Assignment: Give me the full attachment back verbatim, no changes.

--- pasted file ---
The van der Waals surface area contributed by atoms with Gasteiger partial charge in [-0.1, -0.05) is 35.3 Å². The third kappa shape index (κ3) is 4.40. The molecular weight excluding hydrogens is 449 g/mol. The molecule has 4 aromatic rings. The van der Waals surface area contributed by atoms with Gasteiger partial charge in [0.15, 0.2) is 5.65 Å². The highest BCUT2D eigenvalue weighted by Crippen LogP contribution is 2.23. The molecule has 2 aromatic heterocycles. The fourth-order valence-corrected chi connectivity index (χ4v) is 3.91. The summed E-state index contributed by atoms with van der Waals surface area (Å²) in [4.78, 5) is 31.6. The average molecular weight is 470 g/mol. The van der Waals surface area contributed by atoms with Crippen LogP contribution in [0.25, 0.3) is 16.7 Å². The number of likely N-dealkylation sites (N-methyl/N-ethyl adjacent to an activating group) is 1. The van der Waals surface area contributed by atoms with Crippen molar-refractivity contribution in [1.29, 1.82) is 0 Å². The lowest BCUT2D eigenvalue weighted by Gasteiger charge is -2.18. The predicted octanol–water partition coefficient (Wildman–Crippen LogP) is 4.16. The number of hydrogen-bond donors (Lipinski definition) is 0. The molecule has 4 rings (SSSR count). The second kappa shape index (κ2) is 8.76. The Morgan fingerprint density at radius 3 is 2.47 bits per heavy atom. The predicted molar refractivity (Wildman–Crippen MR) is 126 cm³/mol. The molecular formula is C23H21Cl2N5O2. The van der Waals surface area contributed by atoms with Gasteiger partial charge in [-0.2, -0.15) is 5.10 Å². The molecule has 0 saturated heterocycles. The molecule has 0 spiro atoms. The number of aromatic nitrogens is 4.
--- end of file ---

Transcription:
The van der Waals surface area contributed by atoms with Gasteiger partial charge in [-0.1, -0.05) is 35.3 Å². The third kappa shape index (κ3) is 4.40. The molecular weight excluding hydrogens is 449 g/mol. The molecule has 4 aromatic rings. The van der Waals surface area contributed by atoms with Gasteiger partial charge in [0.15, 0.2) is 5.65 Å². The highest BCUT2D eigenvalue weighted by Crippen LogP contribution is 2.23. The molecule has 2 aromatic heterocycles. The fourth-order valence-corrected chi connectivity index (χ4v) is 3.91. The summed E-state index contributed by atoms with van der Waals surface area (Å²) in [4.78, 5) is 31.6. The average molecular weight is 470 g/mol. The van der Waals surface area contributed by atoms with Crippen LogP contribution in [0.25, 0.3) is 16.7 Å². The number of likely N-dealkylation sites (N-methyl/N-ethyl adjacent to an activating group) is 1. The van der Waals surface area contributed by atoms with Crippen molar-refractivity contribution in [1.29, 1.82) is 0 Å². The lowest BCUT2D eigenvalue weighted by Gasteiger charge is -2.18. The predicted octanol–water partition coefficient (Wildman–Crippen LogP) is 4.16. The number of hydrogen-bond donors (Lipinski definition) is 0. The molecule has 4 rings (SSSR count). The second kappa shape index (κ2) is 8.76. The Morgan fingerprint density at radius 3 is 2.47 bits per heavy atom. The predicted molar refractivity (Wildman–Crippen MR) is 126 cm³/mol. The molecular formula is C23H21Cl2N5O2. The van der Waals surface area contributed by atoms with Gasteiger partial charge in [-0.2, -0.15) is 5.10 Å². The molecule has 0 saturated heterocycles. The molecule has 0 spiro atoms. The number of aromatic nitrogens is 4.